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The Value of Things: Evaluating the Houston Texans’ tight ends

Who should return for the Texans?

NFL: AFC Wild Card Round-Cleveland Browns at Houston Texans Troy Taormina-USA TODAY Sports

As per usual we should start with a little programming note. I have not mentioned free agents and rookies for two important reasons. First, the actual NFL calendar dictates that free agency happens in March and the draft happens in April. We are putting the cart before the horse. Usually, some of the available guys will get re-signed or be franchised, so it makes little sense to speculate about who might be a better fit in free agency.

The second reason is more selfish and calculated. We need to fill space. If we blow our wad talking about would be free agents then we will have little to talk about down the line. However, it is also practical in that we need to know what we have before we talk about who we should get.

Tight ends are unique in that they need to block and catch passes in the passing game. Wide receivers can block and it definitely is a bonus when they do, but it is much more integral for tight ends. So, we will look at the same numbers we looked at for receivers (targets, receptions, yards, touchdowns, catch%, and yards per target) but we will also look at their PFF scores for pass blocking and run blocking. Anything 60-69 means you are a rotational type player. Anything 70 or higher means you are a starting quality performer.

Dalton Schultz

Targets: 88
Receptions; 59
Yards: 635
TD: 5
Catch%: 67.0%
YPT: 9.2
PFF Pass Blocking: 61.1
PFF Run Blocking: 59.7

Schultz is a free agent coming off of a 6.5 million cap number. He produced the same kinds of numbers he did in Dallas, so he was definitely a quality signing. However, if he is due for 9 to 10 million annually then it becomes high time that we evaluate whether he is that type of tight end. The run and pass blocking grades aren’t great. They aren’t terrible either. He will have to be compared to the other available guys on the open market, but also whether this is an area where you want to invest. 75 to 80 million goes a long way but it can’t buy you everything you want.

Brevin Jordan

Targets: 21
Reception: 17
Yards: 219
TD; 2
Catch%: 81.0
YPT: 10.4
PFF Pass Blocking: 61.9
PFF Run Blocking: 58.2

Now, we get to the $64,000 question. When you have a player that flashes like Jordan has you have to wonder if that same level of production can occur with a greater volume of opportunity. We have called him Mr. December on the site because he seemingly catches passes in December. He did it in the wild card game too though. He will be here regardless, but it remains to be seen how big his role will be.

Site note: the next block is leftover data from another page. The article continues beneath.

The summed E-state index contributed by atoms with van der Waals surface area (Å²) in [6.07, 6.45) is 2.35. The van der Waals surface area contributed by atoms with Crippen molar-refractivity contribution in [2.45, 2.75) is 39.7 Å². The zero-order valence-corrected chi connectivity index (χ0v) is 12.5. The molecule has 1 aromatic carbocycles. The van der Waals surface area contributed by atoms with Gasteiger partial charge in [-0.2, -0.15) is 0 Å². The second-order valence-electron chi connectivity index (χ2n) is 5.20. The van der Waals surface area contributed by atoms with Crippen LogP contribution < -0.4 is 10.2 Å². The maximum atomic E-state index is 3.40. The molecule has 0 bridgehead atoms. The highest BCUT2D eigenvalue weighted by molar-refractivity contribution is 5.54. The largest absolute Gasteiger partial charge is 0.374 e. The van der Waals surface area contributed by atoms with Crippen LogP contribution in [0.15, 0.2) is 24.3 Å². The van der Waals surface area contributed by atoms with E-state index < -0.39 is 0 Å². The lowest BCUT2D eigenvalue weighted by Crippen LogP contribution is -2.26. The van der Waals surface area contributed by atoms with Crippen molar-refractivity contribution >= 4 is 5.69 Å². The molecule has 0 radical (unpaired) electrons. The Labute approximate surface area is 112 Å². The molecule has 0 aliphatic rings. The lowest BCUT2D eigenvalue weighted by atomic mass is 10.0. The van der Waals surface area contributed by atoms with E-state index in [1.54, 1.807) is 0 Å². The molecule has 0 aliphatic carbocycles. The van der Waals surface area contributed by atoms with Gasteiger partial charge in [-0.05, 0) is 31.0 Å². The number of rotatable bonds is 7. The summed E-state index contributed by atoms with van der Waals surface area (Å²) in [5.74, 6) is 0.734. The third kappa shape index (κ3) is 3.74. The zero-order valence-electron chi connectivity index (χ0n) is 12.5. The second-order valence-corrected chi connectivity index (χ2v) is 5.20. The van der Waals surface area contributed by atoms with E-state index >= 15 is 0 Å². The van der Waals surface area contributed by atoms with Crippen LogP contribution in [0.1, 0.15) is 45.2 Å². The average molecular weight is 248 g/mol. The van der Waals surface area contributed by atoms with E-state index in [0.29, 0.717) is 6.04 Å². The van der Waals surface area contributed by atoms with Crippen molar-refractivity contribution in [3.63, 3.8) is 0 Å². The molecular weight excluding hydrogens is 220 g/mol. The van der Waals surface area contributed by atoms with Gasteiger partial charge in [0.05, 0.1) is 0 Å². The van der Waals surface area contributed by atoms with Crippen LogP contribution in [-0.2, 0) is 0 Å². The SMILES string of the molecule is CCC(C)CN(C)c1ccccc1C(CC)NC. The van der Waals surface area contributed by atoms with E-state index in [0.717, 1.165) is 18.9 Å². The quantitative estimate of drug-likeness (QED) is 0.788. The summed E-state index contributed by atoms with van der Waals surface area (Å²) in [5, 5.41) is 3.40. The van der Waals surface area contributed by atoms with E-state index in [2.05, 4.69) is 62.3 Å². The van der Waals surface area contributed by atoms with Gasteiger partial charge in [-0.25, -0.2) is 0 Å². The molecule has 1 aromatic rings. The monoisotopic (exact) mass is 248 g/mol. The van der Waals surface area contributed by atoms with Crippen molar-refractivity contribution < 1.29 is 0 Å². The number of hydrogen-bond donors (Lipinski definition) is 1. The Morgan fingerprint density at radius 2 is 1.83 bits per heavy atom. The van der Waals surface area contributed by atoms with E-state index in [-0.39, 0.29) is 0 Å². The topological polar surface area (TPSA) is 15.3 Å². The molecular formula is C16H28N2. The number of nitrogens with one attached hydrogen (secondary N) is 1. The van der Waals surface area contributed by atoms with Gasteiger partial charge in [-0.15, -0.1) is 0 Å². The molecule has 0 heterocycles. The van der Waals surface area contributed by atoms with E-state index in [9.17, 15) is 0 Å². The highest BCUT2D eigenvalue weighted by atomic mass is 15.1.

Teagan Quitoriano

Targets: 3
Receptions: 2
Yards: 33
TD: 0
Catch%: 66.7%
YPT: 11.0
PFF Pass Blocking: 59.4
PFF Run Blocking: 56.5

Don’t drink, don’t smoke, what do you do? Mr. Unspellable (as we have called him) only had 158 snaps on the season and was a virtual ghost in the second half of the season. He will be going into year three of his rookie contract next season. There is no reason to cut him outright, but he might end up being a roster causality depending on what they add in free agency and the draft.

Eric Saubert

Targets: 3
Receptions: 3
Yards: 12
TD: 0
Catch%: 100.0
YPT: 4.0
PFF Pass Blocking: 34.2
PFF Run Blocking: 63.6

Eventually you get to the point where you have to make some hard choices. Is Saubert decent as a backup tight end? Of course he is and he is cheap to boot. The problem comes when you want to improve the position. You have to let some guys go if you are bringing in someone better. Furthermore, on a more global scale, if you want to run the football better you have to have guys that can run block. If you bring everyone back then you are going to get what you’ve always gotten.

The Final Analysis

Yes, the Houston Texans have money to spend, but that often makes things more complicated. The Value of Things got its start as a reaction to the O’Brien era’s miscalculation of value. Whitney Mercilus had value, but he was drastically overpaid. Brandin Cooks and Randall Cobb had value, but they were drastically overpaid. You do that a few times and you end up missing out on two or three good football players you suddenly can’t afford. Dalton Schultz absolutely has value. The question is where that value lies.

Last year he overplayed his hand and took less from the Texans to give himself another shot at the big contract. Does he do that again or does he come in with more realistic demands? Is he looking to cash in or does he want a good situation where he can have some stability? These are questions we don’t know the answer to yet. We also don’t know exactly who will be available in free agency and the draft. Stay tuned Texans fans.